Scottish independence: 'Yes' campaign suffers another blow as banks say they will leave Scotland if it becomes independent

RBS and Lloyds reveal that they have "contingency plans" to move to England if 'Yes' vote is victorious

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The Independent Online

The campaign for Scottish independence suffered another blow on Wednesday night after two banks said they would leave Scotland if the yes campaign was victorious, while a new opinion poll gave the no vote a six-point lead.

Lloyds Banking Group, which includes Halifax and Bank of Scotland, said it had plans to set up “new legal entities” in England if Scotland votes for independence in next week’s referendum.

A spokesman for Lloyds said the group had received a number of inquiries from concerned customers and stakeholders about its plans following the vote on September 18.

“While the scale of potential change is currently unclear, we have contingency plans in place which include the establishment of new legal entities in England,” the spokesman said.

The group added that in the event of a 'Yes' vote, there period of time in which the bank’s executives would be able to take “necessary action”, and that the move south would be a “legal procedure” and would not affect customers.


“There would be no immediate changes or issues which could affect our business or our customers,” the spokesman said.

“As a group we are committed to supporting our customers across Scotland and the rest of the UK.”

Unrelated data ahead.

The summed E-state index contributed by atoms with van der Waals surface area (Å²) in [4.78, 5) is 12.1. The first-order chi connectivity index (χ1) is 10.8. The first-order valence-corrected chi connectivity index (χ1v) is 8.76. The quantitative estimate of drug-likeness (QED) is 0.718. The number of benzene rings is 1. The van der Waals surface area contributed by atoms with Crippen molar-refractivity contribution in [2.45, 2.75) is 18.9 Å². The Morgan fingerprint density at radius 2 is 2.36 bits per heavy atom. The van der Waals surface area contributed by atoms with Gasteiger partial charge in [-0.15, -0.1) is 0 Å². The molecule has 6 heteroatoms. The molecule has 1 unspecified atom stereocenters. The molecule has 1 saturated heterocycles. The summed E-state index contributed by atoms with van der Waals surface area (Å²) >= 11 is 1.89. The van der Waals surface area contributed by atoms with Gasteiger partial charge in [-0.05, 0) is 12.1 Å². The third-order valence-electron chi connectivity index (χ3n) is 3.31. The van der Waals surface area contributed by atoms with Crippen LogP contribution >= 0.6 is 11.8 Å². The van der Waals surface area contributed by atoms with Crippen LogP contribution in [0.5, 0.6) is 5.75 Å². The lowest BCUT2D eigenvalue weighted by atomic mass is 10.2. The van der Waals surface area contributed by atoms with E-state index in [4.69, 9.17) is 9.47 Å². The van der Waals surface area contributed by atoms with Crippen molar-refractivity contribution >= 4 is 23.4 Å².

Royal Bank of Scotland followed suit by announcing it had similar plans to relocate to London.

A statement from the bank, which has been based in Scotland since 1727, said that in the event of a ‘Yes’ vote, “it would be necessary to re-domicile the Bank’s holding company and its primary rated operating entity to England.”

It added that the decision would have no impact on everyday banking services, and intends to continue to employ a significant level of its operations and employment in Scotland.

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The announcement comes after a new opinion poll on Scottish Independence found that the no vote has regained momentum with 53 per cent of voters backing the Better Together campaign.

The Survation poll for the Daily Record gave the pro-UK campaign a six point gap over yes.

Earlier this week surveys suggested the race was neck and neck, but the latest figures suggest that the sudden surge in backing for independence has subsided.

Additional reporting by PA